As for the cameras, I’d argue that the OnePlus takes better photos than both the Samsung Galaxy Z Fold 5 and the Google Pixel Fold. Sure, it certainly helps that its closest competitors opted for generation-old camera systems this year while OnePlus was more generous with the Open’s hardware, packing a 48-megapixel main lens, a 64MP telephoto, and a 48MP ultra-wide. But I’d credit most of its success to the color science and image processing — particularly with the 3X telephoto lens.
Something about those Hasselblad-tuned cameras just makes subjects pop a little more than usual, leaning more towards warmer and blue/orangish hues than anything else. And the new “Pixel Stacked” sensor by Sony makes it easier for the OnePlus to capture and balance various light sources while creating a natural-looking separation between foreground and background. I plan on doing a camera comparison between the Open and its domestic rivals, so stay tuned for all the photo samples.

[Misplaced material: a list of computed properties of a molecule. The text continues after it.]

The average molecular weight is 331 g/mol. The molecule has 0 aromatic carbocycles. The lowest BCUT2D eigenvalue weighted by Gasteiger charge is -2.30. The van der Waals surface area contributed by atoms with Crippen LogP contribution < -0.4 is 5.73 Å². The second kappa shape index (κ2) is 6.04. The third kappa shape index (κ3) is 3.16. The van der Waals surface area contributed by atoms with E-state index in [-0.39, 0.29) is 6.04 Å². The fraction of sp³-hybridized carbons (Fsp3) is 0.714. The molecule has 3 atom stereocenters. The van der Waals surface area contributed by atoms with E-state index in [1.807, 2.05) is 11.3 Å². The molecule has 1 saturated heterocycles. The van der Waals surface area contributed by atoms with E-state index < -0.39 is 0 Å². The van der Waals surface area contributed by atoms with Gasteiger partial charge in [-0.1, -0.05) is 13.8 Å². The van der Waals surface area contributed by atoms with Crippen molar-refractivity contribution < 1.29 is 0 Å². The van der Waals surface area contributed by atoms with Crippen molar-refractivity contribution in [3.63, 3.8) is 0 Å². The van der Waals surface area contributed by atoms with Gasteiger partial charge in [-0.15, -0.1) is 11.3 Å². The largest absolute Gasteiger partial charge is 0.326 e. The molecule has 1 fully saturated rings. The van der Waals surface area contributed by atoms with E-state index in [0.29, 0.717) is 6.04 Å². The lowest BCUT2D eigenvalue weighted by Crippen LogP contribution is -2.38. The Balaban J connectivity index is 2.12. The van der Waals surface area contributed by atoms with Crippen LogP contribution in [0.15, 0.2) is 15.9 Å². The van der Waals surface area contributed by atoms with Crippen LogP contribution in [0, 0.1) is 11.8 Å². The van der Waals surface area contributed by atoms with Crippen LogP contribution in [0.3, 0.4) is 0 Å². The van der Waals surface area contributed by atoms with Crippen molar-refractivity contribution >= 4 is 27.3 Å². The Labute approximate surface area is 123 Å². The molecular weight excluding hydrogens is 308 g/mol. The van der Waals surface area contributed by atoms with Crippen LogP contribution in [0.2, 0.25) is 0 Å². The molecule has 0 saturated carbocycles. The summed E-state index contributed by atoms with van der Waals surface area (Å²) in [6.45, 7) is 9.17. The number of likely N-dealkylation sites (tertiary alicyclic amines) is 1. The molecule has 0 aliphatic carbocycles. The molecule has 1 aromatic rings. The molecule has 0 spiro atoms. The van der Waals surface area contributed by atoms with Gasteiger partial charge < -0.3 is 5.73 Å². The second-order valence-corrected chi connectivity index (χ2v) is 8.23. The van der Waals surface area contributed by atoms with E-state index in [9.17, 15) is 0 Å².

ZDNET’s buying advice
OnePlus is selling the Open for $1,699, undercutting Samsung and Google’s phone-to-tablet foldables by $100. And from now until whenever the company decides to stop selling the device, it’ll deduct at least $200 from the total when you trade in any phone in any condition, fundamentally making the Open just $1,499.
That’s a very competitive offer, especially if you’re in the initial phase of foldable phone shopping and price is a concern. But there’s another thing that you should consider: the OnePlus Open will not be sold at carrier stores, meaning the same installment plans you may be accustomed to are not available here.
Wireless charging is another key omission with the OnePlus Open, which may be a dealbreaker for some. (OnePlus reasons that the addition of the feature would make the phone thicker and heavier, but I’d be more convinced if the company just said that the camera module was too big.)
But if multitasking experience, camera performance, form factor, and charging speed are at the top of your priority list, the OnePlus Open may just be the best option right now.